Skip to main content

In the news

Harry Styles asked to teach his Twitter followers about Greek Philosophy

Today's news, tomorrow's lesson - 13 February


Harry Styles

By Helen Ward

Alain de Botton, a philosopher and writer, wants serious ideas to be discussed more widely.

In an interview published today in the UK newspaper Metro, he says he is “frustrated by the monstrous snobbery of certain academics that surrounds conveying serious ideas to the wider public”.

De Botton goes on to suggest that if academics will not come down from their ivory towers, then perhaps people who are already in the public eye – such as One Direction singer Harry Styles – should take advantage of their position to spread ambitious intellectual ideas.

He says: “In an ideal world, Harry Styles would be teaching his 10 million Twitter followers a little more about Greek philosophy.”

Styles proved he has a sense of humour by tweeting in response: “Socrates, born in Athens in the 5th century BCE, marks a watershed in Ancient Greek philosophy.”

Professor Steve Fuller of Warwick University, who has 1,530 followers on Twitter, thinks that de Botton may have hit on something.

“Academics are used to speaking to a captive audience of students whom they can lecture to uninterrupted,” he said, “but if they have something meaningful to get across, [de Botton] has a point about getting it across in mediums people normally communicate through and through people who are normally listened to.”

But why would celebrities want to spout philosophy rather than telling us they have just got Deep Heat in their eye or are wearing long johns?

Professor Fuller points out that there is a big audience for debate on the big ideas of how best to live, which may tempt celebrities who want their careers to last longer than five minutes or, to take a less cynical and more philosophical viewpoint, are themselves looking for the best way to use their fame.

He said: “Look at those rock musicians who raise money for Africa. Bono wrote the foreword to The End of Poverty by Jeffrey Sachs [economics professor at Columbia University in the US]. These guys aren’t stupid. The issue is, how do you make the pitch to someone like David Beckham or Harry Styles? It’s about matching the philosopher and their ideas to the celebrity.”

Currently, academics’ jobs depend on how often their research is published in peer-reviewed journals. Professor Fuller suggests that changing this would encourage academics to produce a different type of work and to be more communicative.

He points out that de Botton’s first non-fiction book, How Proust Can Change Your Life, was a best-seller. “Alain de Botton has exponentially more readers and followers in the areas which he is writing about than academics,” Professor Fuller said. “That is a challenge for us. What he is doing is significant. He is showing, in a way that academics don’t normally show, that great works can have a significant impact on people.”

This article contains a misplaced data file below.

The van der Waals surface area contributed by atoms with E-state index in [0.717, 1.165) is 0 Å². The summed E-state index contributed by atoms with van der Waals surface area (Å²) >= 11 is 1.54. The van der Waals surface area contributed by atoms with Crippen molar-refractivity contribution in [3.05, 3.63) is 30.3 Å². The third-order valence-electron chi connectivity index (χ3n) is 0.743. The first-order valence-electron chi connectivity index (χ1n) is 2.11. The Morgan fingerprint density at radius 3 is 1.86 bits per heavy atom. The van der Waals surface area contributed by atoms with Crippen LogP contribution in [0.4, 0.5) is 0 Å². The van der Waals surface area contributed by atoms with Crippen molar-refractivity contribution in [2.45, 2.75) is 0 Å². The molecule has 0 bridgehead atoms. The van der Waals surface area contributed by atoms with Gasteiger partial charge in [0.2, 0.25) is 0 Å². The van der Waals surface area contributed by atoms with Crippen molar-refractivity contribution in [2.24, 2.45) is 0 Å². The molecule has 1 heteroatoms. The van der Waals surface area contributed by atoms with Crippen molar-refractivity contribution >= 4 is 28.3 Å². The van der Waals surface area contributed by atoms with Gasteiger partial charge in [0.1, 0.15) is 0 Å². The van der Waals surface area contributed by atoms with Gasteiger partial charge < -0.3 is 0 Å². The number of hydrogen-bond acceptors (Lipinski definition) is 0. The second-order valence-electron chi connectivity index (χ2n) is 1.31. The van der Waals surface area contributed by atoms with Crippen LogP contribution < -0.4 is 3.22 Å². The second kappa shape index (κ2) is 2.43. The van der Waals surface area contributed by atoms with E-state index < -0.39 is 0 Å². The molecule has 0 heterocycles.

Questions for your class


  • Who are your role models? How do they inspire you?
  • What is ‘philosophy’? Is this a subject you think we should learn more about in school?
  • Do you think that celebrities have a responsibility to use their fame for good causes?
  • What motivates you to learn?

Related resources


Are celebrities good influences?

  • A PowerPoint presentation featuring 9 modern day celebrities.

Role models and superheroes

  • Role models and superheroes.

‘Values’: The moral principles of others

  • Define features of friendship. Identify desirable qualities in a healthy relationship.

Secondary Philosophy teaching resources

  • Instil a love of wisdom in your students with the help of our collection of free philosophy teaching resources.


Further news resources


First News front page

  • Help your pupils understand the features of the front page of a newspaper.

Write all about it

  • Get students creating their own news report with this step-by-step guide.

What is the News?

  • A sociological and media perspective on what makes an event 'newsworthy'.

On the box

  • Help pupils to write their own TV news broadcast with this handy PowerPoint.

Structuring stories

  • A scheme of work to help students structure news stories.

In the news this week


News items

Scientists in the secretive single-party state of North Korea have carried out their third nuclear test, prompting alarm among other nations around the world.

The world has been shocked by the surprise announcement this morning that Pope Benedict XVI is to resign at the end of this month.

Nearly a quarter of sub-Saharan African children still do not have access to the most basic schooling, despite efforts over the past decade by world leaders to make sure that all children receive at least some education.

Members of the British Parliament have been debating whether to allow same-sex marriages in England and Wales.



In the news archive index


Subscribe to the magazine